Polls show Donald Trump leading Florida Gov. Ron DeSantis, his closest rival in the 2024 Republican presidential nomination, by about 40 points. One might assume that this would result in the former president’s Republican rivals attacking him in an attempt to erode that support, which sits at over 50% of the primary vote.
But most of his opponents seem reluctant, if not completely unwilling, to do so.
A look at the numbers reveals why. The popularity of those who have followed him has suffered among Republican voters, while those who rose in the primaries either largely do not mention Trump or praise him.
You don’t have to look further than former New Jersey Gov. Chris Christie to understand what happens when a Republican candidate is extremely critical of the former president. Christie sets records for intra-party unpopularity.
His net popularity rating in the most recent Quinnipiac University poll is minus 44 points among Republicans. A staggering 61% of Republican voters have a negative opinion of him.
In fact, Christie has become rather unpopular over the course of the presidential campaign.
As far as I can tell, he appears to have the lowest net popularity rating at this point in the cycle of all Republicans running for president since at least 1980.
That doesn’t mean Christie doesn’t have support within the Republican Party. A July New York Times/Siena College poll illustrates the point well.
The former New Jersey governor led the Republican field (with 22%) among the likely Republican primary voters to vote for Joe Biden in 2020. The problem is that this group makes up less than 10% of the Republican primary electorate. Of the remaining roughly 90 percent, Christie received only about 1 percent support.
Christie isn’t alone in having poor popularity ratings among Republican presidential candidates who are perceived as anti-Trump.
Former Arkansas Gov. Asa Hutchinson, who has urged the GOP to break away from Trump, was the only presidential candidate during the first GOP debate last week not to raise his hand when candidates on stage were asked if they would support the former president as a presidential party candidate, even if he was convicted in court. (Christie raised his hand, but later waved his finger and said Trump’s behavior should not be normalized. The former president skipped the Milwaukee debate.)
According to Quinnipiac, most Republicans (65%) had not heard enough about Hutchinson before the debate to form an opinion. Those who had an opinion gave it a more than 3 to 1 negative rating (26% negative to 8% positive, a net positivity score of minus 18 points).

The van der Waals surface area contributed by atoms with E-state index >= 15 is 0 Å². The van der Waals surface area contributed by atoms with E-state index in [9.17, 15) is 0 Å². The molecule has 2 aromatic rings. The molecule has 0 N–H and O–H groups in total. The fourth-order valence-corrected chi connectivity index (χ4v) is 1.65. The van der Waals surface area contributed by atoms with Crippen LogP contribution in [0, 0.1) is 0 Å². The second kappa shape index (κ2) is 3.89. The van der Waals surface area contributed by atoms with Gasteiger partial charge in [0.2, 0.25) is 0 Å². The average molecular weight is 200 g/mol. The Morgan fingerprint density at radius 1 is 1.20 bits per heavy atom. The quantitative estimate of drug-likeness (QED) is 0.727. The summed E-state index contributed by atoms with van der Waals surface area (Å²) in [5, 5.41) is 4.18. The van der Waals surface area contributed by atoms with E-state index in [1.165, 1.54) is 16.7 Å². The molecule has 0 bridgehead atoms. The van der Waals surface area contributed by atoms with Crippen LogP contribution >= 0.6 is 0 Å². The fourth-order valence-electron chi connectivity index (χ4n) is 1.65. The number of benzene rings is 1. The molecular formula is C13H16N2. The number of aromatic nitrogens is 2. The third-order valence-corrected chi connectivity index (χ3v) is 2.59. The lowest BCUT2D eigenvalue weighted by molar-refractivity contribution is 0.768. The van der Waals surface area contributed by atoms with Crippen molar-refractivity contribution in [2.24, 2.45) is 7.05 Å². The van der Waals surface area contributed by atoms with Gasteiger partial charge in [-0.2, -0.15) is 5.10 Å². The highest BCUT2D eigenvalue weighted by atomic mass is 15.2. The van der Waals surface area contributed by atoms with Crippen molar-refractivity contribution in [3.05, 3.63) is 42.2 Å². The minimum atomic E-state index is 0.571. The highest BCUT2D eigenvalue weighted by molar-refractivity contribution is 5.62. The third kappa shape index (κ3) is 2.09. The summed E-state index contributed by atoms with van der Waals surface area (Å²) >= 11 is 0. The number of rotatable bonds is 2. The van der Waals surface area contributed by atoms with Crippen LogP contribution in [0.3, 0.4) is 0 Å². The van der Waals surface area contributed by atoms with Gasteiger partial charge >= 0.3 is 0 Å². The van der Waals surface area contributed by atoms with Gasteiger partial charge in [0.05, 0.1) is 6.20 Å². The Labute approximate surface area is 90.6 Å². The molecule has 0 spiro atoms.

Former Texas Rep. Will Hurd, another Trump critic, didn’t come up for debate, and the vast majority of Republicans (83%) haven’t heard enough of him to form an opinion. Among those who did, Hurd has a similar net likeability rating as Hutchinson — 4% rated him positively and 11% rated him negatively. That’s not shocking considering Hurd signaled he wouldn’t support Trump if the former president were the nominee.
Other survey data confirms the dilemma facing Christie, Hutchinson and Hurd. Aside from the fact that around 80% of his party view Trump consistently positively — and is viewed as “very positively” by more than 50% — most Republicans simply don’t want Republicans to move against Trump.
A CBS News/YouGov poll ahead of the GOP debate found that 91% of likely Republican primary voters wanted candidates onstage to make their own arguments for the GOP nomination. Only 9% wanted them to take action against Trump.
That 91% figure makes it clear why South Carolina Senator Tim Scott is reluctant to attack fellow Republicans. He is considered a kind of lucky warrior.
As a result, Scott has risen in the polls and is consistently third in Iowa. His net popularity rating among Republicans in the most recent statewide Quinnipiac poll was up 41 points, with 49% favorable and 8% negative.
Along with Trump and DeSantis, Scott was one of the rare Republicans to break through.
The other Republican who did this was Vivek Ramaswamy. The Ohio businessman has been relentless in his praise of Trump, even pledging to pardon the former president if elected to the White House if Trump is convicted of a crime in federal court.
Ramaswamy was a key target of last week’s debate. That makes sense when you consider that he’s the third-best nationally on average.
His net positivity score was a plus 30 in the Quinnipiac poll. 39 percent of Republicans had a positive opinion of him, only 51 percent could not even form an opinion.
Of course, the ultimate question when it comes to taking action against Trump is perhaps best seen in the CBS News poll. The former president’s supporters were asked about the truthfulness of what they hear from others. The vast majority of them (71%) believed what Trump was telling them was true – a higher percentage than those who said the same about friends and family (63%).
Given that Trump commands the majority of GOP votes, Republicans, who are viewed as too negative toward him, are unlikely to stand a chance in the primary.
This poses a conundrum for Trump’s Republican rivals that even Harry Houdini would find difficult to solve: How to drain Trump’s support without giving the impression that he’s trying to bring him down?